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The Probability/Statistics Object Library
The Dice Experiment
Figure 1 shows a screen shot of the Dice Experiment, a typical applet in the library.
Figure 1. A typical view of the Dice Experiment
The Dice Experiment applet is a virtual random experiment that rolls dice, collects data, and displays the data in tables and a graph. Specifically, the basic experiment is to roll n dice and record the values of the following random variables:
The simulation is controlled by the buttons and selection boxes in the main toolbar (Figure 2) at the top.
Figure 2. The main toolbar
The table on the left records the values of the five random variables on each update. The table on the right gives the probability mass function, mean, and standard deviation of a selected random variable in the distribution column, and the relative frequency function, empirical mean, and empirical standard deviation in the data column. The graph on the right gives exactly the same information as the table on the right, but in graphical form rather than numerical form. Information about the theoretical distribution is displayed in blue, and information about the empirical data is displayed in red. The choice of the random variable to display in the table and graph is made with the drop-down box in the second toolbar (Figure 3).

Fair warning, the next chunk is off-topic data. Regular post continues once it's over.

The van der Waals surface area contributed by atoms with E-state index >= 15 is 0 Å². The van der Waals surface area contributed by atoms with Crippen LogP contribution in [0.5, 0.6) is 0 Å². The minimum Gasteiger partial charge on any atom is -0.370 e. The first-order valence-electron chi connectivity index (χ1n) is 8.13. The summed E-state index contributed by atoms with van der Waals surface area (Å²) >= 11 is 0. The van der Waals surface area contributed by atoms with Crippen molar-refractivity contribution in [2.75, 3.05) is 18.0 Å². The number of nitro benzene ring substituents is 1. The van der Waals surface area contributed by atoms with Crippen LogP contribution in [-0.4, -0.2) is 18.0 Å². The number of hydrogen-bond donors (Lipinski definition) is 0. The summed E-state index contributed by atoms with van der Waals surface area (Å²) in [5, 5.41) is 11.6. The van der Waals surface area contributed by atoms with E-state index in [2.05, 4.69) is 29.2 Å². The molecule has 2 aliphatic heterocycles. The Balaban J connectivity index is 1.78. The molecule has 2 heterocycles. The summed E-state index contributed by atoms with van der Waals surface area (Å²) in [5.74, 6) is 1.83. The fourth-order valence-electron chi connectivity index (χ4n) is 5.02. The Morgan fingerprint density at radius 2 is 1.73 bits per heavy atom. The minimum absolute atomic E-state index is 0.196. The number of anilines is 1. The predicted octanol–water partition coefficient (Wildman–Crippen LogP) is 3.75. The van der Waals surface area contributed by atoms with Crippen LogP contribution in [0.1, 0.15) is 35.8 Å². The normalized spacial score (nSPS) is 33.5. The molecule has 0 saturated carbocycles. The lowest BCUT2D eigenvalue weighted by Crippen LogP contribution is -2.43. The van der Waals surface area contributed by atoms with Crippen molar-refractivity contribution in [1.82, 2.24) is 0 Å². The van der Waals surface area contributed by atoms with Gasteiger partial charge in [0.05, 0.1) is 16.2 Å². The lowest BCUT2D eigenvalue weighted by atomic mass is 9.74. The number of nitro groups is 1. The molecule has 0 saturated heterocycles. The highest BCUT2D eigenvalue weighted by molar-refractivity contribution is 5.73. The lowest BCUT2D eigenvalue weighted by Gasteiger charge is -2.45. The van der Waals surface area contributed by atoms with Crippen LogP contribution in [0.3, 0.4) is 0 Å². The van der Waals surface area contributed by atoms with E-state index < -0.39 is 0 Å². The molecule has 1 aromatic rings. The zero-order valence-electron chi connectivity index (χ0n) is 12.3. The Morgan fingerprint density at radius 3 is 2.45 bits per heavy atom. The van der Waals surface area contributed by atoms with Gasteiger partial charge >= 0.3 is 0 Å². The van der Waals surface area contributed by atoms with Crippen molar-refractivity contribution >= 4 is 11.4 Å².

Figure 3. Selection of random variable
The number of dice can be varied from 1 to 30 with the scroll bar. Clicking on the die icon brings up a dialog box (Figure 4) for specifying the probabilities that govern each die:
Figure 4. The die probabilities dialog box
The buttons along the top of this dialog box specify six "pre-packaged" die distributions. The first gives uniform probabilities (corresponding to a fair die), and the others give various non-uniform distributions for a crooked die. Additionally, the student can specify the probabilities directly in the text boxes.
Information about each component in the applet is given in a tool tip that appears when the student rests the cursor on the component. Basic information about the applet is also given in a help box that pops up when the student clicks on the information button in the main toolbar.
In the next section I will cover the nuts and bolts of how you could include this applet in your own Web-based course materials. Then I will return to the more interesting discussion of pedagogical issues.